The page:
Early in last night’s 100-minute set at Quicken Loans Arena, Red Hot Chili Peppers singer Anthony Kiedis acknowledged the roar of the near-capacity crowd with a simple “thanks.” And then he paused and added “for everything.”
The pause said plenty. It was as if Kiedis recognized how special it is that the veteran alternative rock act can still pack an arena with fans at this stage in its 30-plus year career.
The band’s mix of punk, funk and rock remains vibrant, and the group proved it still delivers a killer live show. You can see photos from the concert, which also included performances by the indie rock act Irontom and original Peppers’ drummer Jack Irons, here
The band began as it always begins its shows these days — with a ferocious jam. Bassist Flea, guitarist Josh Klinghoffer and drummer Chad Smith arrived on stage first and busted into a funky groove before Kiedis strutted out to join them and sing and rap his way through the bass-driven “Around the World.” Hundreds of glowing cylinders that hung over the floor seats swung like a canopy of lights you might see waving in the wind on a back porch. They created wave-length patterns throughout the performance and provided a remarkable visual dimension.
The group would pepper the set with tracks from its latest effort, last year’s The Getaway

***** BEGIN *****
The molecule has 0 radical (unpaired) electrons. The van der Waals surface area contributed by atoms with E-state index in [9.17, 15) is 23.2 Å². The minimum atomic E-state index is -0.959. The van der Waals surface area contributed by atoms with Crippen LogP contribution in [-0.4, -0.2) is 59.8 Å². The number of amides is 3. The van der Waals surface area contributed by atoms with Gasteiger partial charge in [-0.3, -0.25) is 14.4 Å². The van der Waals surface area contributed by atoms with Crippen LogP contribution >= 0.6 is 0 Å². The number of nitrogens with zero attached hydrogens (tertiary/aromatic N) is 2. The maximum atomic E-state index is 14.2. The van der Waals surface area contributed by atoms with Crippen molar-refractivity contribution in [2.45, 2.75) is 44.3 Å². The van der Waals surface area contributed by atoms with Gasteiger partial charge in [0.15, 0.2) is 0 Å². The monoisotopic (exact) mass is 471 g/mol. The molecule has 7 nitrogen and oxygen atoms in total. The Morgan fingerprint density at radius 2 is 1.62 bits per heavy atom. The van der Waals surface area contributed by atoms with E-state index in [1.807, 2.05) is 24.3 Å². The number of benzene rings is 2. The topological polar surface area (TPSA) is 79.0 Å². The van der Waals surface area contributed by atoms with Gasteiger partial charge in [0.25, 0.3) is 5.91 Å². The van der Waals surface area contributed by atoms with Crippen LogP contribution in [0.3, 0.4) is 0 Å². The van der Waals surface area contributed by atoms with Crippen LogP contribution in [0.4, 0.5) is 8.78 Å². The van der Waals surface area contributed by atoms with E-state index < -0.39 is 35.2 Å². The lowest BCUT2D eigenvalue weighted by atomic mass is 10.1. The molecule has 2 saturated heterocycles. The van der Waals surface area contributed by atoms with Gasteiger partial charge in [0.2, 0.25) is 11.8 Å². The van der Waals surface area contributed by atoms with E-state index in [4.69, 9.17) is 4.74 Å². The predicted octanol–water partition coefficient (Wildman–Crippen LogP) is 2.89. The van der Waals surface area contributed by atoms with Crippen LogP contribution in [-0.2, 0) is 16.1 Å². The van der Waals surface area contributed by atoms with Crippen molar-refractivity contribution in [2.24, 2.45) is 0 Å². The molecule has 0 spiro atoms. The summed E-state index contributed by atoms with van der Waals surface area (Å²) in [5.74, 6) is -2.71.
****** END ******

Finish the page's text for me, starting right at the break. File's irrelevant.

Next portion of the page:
, as well as radio hits such as “Californication” and the tender “Aeroplane,” which Kiedis capably crooned. Mid-show, Klinghoffer threw his guitar down in disgust as technical issues forced a change of instrument and amp. But that didn’t deter the hard-driving set.
The energy level in the arena soared as the band launched into a cover of Stevie Wonder’s “Higher Ground.” The set concluded with riveting renditions of “Under the Bridge” and “By the Way.”
Klinghoffer began the encore by singing a few riffs from the Randy Newman track “Burn On,” a song that references the burning of the Cuyahoga River. The encore would conclude with a fierce rendition of “Give It Away” that came complete with a trippy animated video.
Inducted into the Rock Hall in 2012, the Chili Peppers appear to be at the top of their game. Both Flea and Kiedis, who would be shirtless by the show's end, appear physically fit. Though he doesn’t whip his long hair in the air now that it’s cut short, Kiedis still performed with plenty of energy, and Flea even walked on his hands as he returned to the stage for the encore.
Between songs, the guys would unleash jazzy jams that showed off their musicianship. Multi-instrumentalist Nate Walcott, who huddled at the rear of the stage, capably shifted from piano to keyboards and trumpet throughout the show. Both he and percussionist and keyboardist Chris Warren added texture to the songs and nicely complemented the band.